Reality star Kim Kardashian has just given birth to her second child, son Saint West and before having him she received praise for being candid about her pregnancy and the fact that she found it a major struggle for the duration. “I’m really not complaining, I’m just being honest. I hate it. You know pregnancy is not for me. I’ve heard stories forever about how amazing pregnancy is from my mom and Kourtney and that’s just not the case for me, and I’m not going to sit here and lie and act like it’s the most blissful experience. It’s awful,” she said recently.
Despite reports of a difficult birth the second time around, she is said to be recovering well, and in a post on her website, revealed the reason. The 35-year-old said that she is eating her placenta (in the form of supplement pills) after her son’s birth, to aid her body’s recovery and to try to fight off symptoms of postnatal depression.
In the end she decided to follow in sister Kourtney’s footsteps and go down the placenta-encapsulation route, also known as “Placentophagia.”
— Kim Kardashian West (@KimKardashian) December 14, 2015
“I heard so many stories when I was pregnant with North of moms who never ate their placenta with their first baby and then had postpartum depression, but then when they took the pills with their second baby, they did not suffer from depression!” she continued. “So I thought, why not try it? What do I have to lose?”
“I really didn’t want the baby blues and thought I can’t go wrong with taking a pill made of my own hormones — made by me, for me,” she wrote. “I started researching and read about so many moms who felt this same way and said the overall healing process was so much easier.”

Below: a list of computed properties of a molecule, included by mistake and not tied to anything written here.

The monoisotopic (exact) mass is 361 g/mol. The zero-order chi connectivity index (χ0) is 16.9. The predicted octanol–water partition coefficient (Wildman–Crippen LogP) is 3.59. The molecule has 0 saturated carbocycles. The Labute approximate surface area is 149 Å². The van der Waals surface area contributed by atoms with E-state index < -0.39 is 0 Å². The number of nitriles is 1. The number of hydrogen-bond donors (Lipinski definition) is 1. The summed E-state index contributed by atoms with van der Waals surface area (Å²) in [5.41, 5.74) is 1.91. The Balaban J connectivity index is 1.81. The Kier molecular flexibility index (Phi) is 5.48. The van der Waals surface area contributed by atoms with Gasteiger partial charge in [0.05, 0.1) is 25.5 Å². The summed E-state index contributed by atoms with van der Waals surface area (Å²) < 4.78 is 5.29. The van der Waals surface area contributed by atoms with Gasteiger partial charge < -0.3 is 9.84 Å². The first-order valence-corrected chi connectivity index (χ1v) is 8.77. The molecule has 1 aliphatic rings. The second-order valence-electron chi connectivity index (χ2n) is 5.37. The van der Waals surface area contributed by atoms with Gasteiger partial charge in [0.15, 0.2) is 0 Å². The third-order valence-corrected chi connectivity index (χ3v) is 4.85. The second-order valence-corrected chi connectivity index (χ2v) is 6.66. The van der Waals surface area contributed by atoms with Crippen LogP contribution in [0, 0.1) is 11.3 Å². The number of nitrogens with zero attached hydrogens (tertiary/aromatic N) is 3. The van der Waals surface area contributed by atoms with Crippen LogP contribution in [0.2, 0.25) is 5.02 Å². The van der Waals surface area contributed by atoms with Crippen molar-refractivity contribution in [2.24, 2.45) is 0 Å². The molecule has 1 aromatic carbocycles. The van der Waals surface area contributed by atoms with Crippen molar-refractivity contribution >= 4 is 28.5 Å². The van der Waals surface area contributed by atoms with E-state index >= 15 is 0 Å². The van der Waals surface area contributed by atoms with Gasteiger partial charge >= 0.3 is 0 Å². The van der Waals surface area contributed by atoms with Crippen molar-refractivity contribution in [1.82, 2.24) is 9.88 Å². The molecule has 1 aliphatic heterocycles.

Indeed, fellow celebrities such as January Jones, Kim Zolciak, and Holly Madison have spoken about doing the same, and Kardashian was quick to say she felt the benefits from an early stage. “Every time I take a pill, I feel a surge of energy and feel really healthy and good. I totally recommend it to anyone considering it!”
While this is a fairly popular procedure in the US, it hasn’t reached the same heights over here – though we do hear stories of new mums who have done the same and felt better for it now and again, it is still a unregulated industry, according to the Master of the Rotunda Hospital but a midwife informed me that a “growing number of Irish women” are asking to keep theirs after the birth process for the same reason. “We don’t store the placenta for women,” explained a midwife in the Rotunda. “We simply give it to them to hand over to a trained and licensed Placenta Encapsulation Specialist (of which there are a number of in Ireland) so they can prepare it accordingly.”
Research suggests opting to do this may prevent postnatal depression, increase milk supply and help mothers gain their energy back, but its benefits aren’t fully proven, so if you need further information, a trip to your GP’s office is the first step to take.
Kim K has, at least, started a conversation about something that isn’t the easiest to bring up (not over dinner, at any rate), and you have to hand it to her for just getting it out there with no airs and graces.
Via US Weekly